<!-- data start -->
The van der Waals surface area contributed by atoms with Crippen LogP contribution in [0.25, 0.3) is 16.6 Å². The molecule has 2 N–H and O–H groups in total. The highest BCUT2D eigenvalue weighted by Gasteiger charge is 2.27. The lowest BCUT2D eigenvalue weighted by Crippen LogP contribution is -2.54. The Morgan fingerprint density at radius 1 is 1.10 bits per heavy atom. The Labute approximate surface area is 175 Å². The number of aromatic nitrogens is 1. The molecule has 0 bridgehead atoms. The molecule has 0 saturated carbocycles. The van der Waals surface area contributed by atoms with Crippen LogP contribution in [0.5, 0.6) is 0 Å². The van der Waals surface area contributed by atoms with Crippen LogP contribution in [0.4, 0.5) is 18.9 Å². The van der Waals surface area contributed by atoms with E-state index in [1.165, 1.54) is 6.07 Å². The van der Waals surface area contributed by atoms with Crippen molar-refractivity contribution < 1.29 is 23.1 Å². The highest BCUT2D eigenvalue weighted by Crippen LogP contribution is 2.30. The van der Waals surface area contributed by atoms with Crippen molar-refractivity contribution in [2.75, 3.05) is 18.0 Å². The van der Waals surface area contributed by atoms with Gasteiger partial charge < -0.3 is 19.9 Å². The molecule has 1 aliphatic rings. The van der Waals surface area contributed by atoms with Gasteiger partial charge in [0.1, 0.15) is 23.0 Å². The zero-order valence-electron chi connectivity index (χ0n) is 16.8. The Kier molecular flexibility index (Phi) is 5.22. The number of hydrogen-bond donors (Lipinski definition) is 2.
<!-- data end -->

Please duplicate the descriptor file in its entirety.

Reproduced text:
The van der Waals surface area contributed by atoms with Crippen LogP contribution in [0.25, 0.3) is 16.6 Å². The molecule has 2 N–H and O–H groups in total. The highest BCUT2D eigenvalue weighted by Gasteiger charge is 2.27. The lowest BCUT2D eigenvalue weighted by Crippen LogP contribution is -2.54. The Morgan fingerprint density at radius 1 is 1.10 bits per heavy atom. The Labute approximate surface area is 175 Å². The number of aromatic nitrogens is 1. The molecule has 0 bridgehead atoms. The molecule has 0 saturated carbocycles. The van der Waals surface area contributed by atoms with Crippen LogP contribution in [0.5, 0.6) is 0 Å². The van der Waals surface area contributed by atoms with Crippen LogP contribution in [0.4, 0.5) is 18.9 Å². The van der Waals surface area contributed by atoms with E-state index in [1.165, 1.54) is 6.07 Å². The van der Waals surface area contributed by atoms with Crippen molar-refractivity contribution < 1.29 is 23.1 Å². The highest BCUT2D eigenvalue weighted by Crippen LogP contribution is 2.30. The van der Waals surface area contributed by atoms with Crippen molar-refractivity contribution in [2.75, 3.05) is 18.0 Å². The van der Waals surface area contributed by atoms with Gasteiger partial charge < -0.3 is 19.9 Å². The molecule has 1 aliphatic rings. The van der Waals surface area contributed by atoms with Gasteiger partial charge in [0.1, 0.15) is 23.0 Å². The zero-order valence-electron chi connectivity index (χ0n) is 16.8. The Kier molecular flexibility index (Phi) is 5.22. The number of hydrogen-bond donors (Lipinski definition) is 2.